A Daily Pick-Up is my least favorite task on the Daily Checklist.  And yet . . . it’s the one that makes the biggest difference.  Go figure.

I have to put “Close the Cabinet Doors” on my daily checklist. Yes.  Mmmm-hmmm.  It’s all about making conscious decisions about the things I do (or don’t do) automatically.

Even though only a select few have ever seen my master bedroom . . . I’ve realized that making my own bed is key.

See all posts labeled Daily Checklist.






  1. 1
    Alana in Canada says:

    More than anyone else, you have explained my husband and daughter to me. My house was trashed two days ago: Christmas stuff everywhere. It took me all day just to pick everything up and put it away or find homes. It was work. I didn’t enjoy it.

    My husband came home and didn’t notice. I had to tell him to look. In the past I would have just got mad, thinking he was unappreciative. Now I know, he just doesn’t see the mess–and he doesn’t really notice when it’s clean. He does feel the difference, though.

    My daughter–well, she leaves cupboard doors open. And drawers. And she’s always creating something and leaving the supplies and the creations all over the place. And she has a million friends with whom she keeps in regular contact–some overseas! She’s eleven. Thanks to you, I think I am more patient with her. I hope so.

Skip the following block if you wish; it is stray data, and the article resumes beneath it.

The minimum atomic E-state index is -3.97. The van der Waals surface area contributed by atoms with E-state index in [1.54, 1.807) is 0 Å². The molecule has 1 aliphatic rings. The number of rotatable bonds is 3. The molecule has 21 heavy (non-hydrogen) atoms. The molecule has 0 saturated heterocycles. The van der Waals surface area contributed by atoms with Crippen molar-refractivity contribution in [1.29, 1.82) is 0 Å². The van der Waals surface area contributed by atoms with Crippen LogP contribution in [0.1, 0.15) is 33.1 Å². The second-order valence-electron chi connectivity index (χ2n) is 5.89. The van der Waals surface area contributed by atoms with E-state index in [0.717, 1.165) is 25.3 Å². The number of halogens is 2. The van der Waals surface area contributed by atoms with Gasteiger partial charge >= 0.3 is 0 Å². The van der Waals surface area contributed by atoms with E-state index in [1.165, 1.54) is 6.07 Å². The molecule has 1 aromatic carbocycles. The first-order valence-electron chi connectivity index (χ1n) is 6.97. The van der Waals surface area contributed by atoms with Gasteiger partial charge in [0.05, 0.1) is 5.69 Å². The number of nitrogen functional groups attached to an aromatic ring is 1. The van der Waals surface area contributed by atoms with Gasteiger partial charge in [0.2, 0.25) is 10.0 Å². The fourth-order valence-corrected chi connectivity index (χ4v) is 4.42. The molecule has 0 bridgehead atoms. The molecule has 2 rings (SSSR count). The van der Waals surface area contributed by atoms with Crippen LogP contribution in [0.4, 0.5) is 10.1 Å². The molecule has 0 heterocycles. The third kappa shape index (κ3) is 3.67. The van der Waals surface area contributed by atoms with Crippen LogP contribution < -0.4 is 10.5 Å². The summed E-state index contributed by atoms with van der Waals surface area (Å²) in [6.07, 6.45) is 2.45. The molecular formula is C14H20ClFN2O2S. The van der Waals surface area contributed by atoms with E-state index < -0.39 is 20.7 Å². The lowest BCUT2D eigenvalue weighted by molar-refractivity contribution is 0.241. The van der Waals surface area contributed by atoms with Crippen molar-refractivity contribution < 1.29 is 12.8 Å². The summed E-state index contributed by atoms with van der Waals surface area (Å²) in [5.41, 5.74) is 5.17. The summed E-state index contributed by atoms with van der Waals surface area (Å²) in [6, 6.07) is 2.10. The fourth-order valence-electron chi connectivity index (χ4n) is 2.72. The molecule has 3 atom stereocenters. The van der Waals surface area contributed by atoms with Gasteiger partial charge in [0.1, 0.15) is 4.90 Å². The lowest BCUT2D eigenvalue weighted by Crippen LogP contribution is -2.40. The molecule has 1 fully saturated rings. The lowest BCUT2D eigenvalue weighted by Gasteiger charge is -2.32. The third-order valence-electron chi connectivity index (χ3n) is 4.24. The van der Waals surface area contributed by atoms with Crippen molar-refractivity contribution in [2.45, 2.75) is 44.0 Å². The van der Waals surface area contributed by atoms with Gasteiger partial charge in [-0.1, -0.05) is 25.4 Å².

So thanks, Nony. Happy New Year. Keep those posts coming.

  2. 2

    I think the reason my checklist is successful for me is that I didn’t use someone else’s list. I looked around my house, identified the consistent problems, and tackled them one at a time.

    This is exactly why I’ve never been able to work the FlyLady program (or any of the other downloadable checklists, etc. floating around the Blogsphere). I don’t give a rat’s patooty about a shiny kitchen sink since we don’t have a dishwasher it’s impossible to keep the sink empty by keeping a dishpan underneath the sink. I need that space for storage as we don’t have any closets downstairs. Following that suggestion is completely ludacrious in my situation.

    Anyway. I’m not trying to trash FlyLady because she did change the way I manage my time and household chores but it didn’t happen by me doing the exact tasks she prescribed. Like you, I spent some time looking around my house, observing how we work, and developed my own plan. I can totally see how someone might be completely overwhelmed and being told Exactly What To Do helps but I think there are a lot of us who need to figure out our own system. Or I’m just stubborn and don’t like to be told what to do. Ha ha.